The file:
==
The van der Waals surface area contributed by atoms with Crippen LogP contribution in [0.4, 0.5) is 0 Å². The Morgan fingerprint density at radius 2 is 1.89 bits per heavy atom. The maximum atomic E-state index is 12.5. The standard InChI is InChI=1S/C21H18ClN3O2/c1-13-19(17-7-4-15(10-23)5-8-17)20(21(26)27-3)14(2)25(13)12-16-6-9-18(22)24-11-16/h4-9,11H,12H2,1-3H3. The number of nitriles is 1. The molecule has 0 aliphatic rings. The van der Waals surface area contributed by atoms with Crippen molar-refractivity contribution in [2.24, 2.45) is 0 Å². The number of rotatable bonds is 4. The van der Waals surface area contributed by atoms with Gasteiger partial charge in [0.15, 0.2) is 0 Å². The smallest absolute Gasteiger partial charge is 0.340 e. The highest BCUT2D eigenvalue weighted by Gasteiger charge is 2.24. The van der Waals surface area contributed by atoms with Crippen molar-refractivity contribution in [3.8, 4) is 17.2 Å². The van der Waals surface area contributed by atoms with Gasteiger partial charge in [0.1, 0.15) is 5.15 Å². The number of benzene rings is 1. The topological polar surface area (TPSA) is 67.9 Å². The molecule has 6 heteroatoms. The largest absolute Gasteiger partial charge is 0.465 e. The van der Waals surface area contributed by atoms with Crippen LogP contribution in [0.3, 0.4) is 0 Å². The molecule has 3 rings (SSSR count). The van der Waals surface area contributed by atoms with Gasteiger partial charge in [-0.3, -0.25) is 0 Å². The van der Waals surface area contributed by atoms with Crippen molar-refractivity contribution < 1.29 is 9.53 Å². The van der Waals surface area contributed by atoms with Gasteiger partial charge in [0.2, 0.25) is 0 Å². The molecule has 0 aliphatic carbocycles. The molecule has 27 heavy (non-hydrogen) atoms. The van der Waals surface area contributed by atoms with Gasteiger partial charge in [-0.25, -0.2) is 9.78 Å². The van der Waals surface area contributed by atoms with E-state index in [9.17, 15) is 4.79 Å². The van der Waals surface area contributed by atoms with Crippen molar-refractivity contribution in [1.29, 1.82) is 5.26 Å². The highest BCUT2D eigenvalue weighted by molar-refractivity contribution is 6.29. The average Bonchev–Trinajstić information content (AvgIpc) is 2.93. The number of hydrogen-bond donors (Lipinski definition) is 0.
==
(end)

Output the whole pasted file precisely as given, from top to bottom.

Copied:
The van der Waals surface area contributed by atoms with Crippen LogP contribution in [0.4, 0.5) is 0 Å². The Morgan fingerprint density at radius 2 is 1.89 bits per heavy atom. The maximum atomic E-state index is 12.5. The standard InChI is InChI=1S/C21H18ClN3O2/c1-13-19(17-7-4-15(10-23)5-8-17)20(21(26)27-3)14(2)25(13)12-16-6-9-18(22)24-11-16/h4-9,11H,12H2,1-3H3. The number of nitriles is 1. The molecule has 0 aliphatic rings. The van der Waals surface area contributed by atoms with Crippen molar-refractivity contribution in [2.24, 2.45) is 0 Å². The number of rotatable bonds is 4. The van der Waals surface area contributed by atoms with Gasteiger partial charge in [0.15, 0.2) is 0 Å². The smallest absolute Gasteiger partial charge is 0.340 e. The highest BCUT2D eigenvalue weighted by Gasteiger charge is 2.24. The van der Waals surface area contributed by atoms with Crippen molar-refractivity contribution in [3.8, 4) is 17.2 Å². The van der Waals surface area contributed by atoms with Gasteiger partial charge in [0.1, 0.15) is 5.15 Å². The number of benzene rings is 1. The topological polar surface area (TPSA) is 67.9 Å². The molecule has 6 heteroatoms. The largest absolute Gasteiger partial charge is 0.465 e. The van der Waals surface area contributed by atoms with Crippen LogP contribution in [0.3, 0.4) is 0 Å². The molecule has 3 rings (SSSR count). The van der Waals surface area contributed by atoms with Gasteiger partial charge in [-0.3, -0.25) is 0 Å². The van der Waals surface area contributed by atoms with Crippen molar-refractivity contribution < 1.29 is 9.53 Å². The van der Waals surface area contributed by atoms with Gasteiger partial charge in [0.2, 0.25) is 0 Å². The molecule has 0 aliphatic carbocycles. The molecule has 27 heavy (non-hydrogen) atoms. The van der Waals surface area contributed by atoms with Gasteiger partial charge in [-0.25, -0.2) is 9.78 Å². The van der Waals surface area contributed by atoms with E-state index in [9.17, 15) is 4.79 Å². The van der Waals surface area contributed by atoms with Crippen molar-refractivity contribution in [1.29, 1.82) is 5.26 Å². The highest BCUT2D eigenvalue weighted by molar-refractivity contribution is 6.29. The average Bonchev–Trinajstić information content (AvgIpc) is 2.93. The number of hydrogen-bond donors (Lipinski definition) is 0.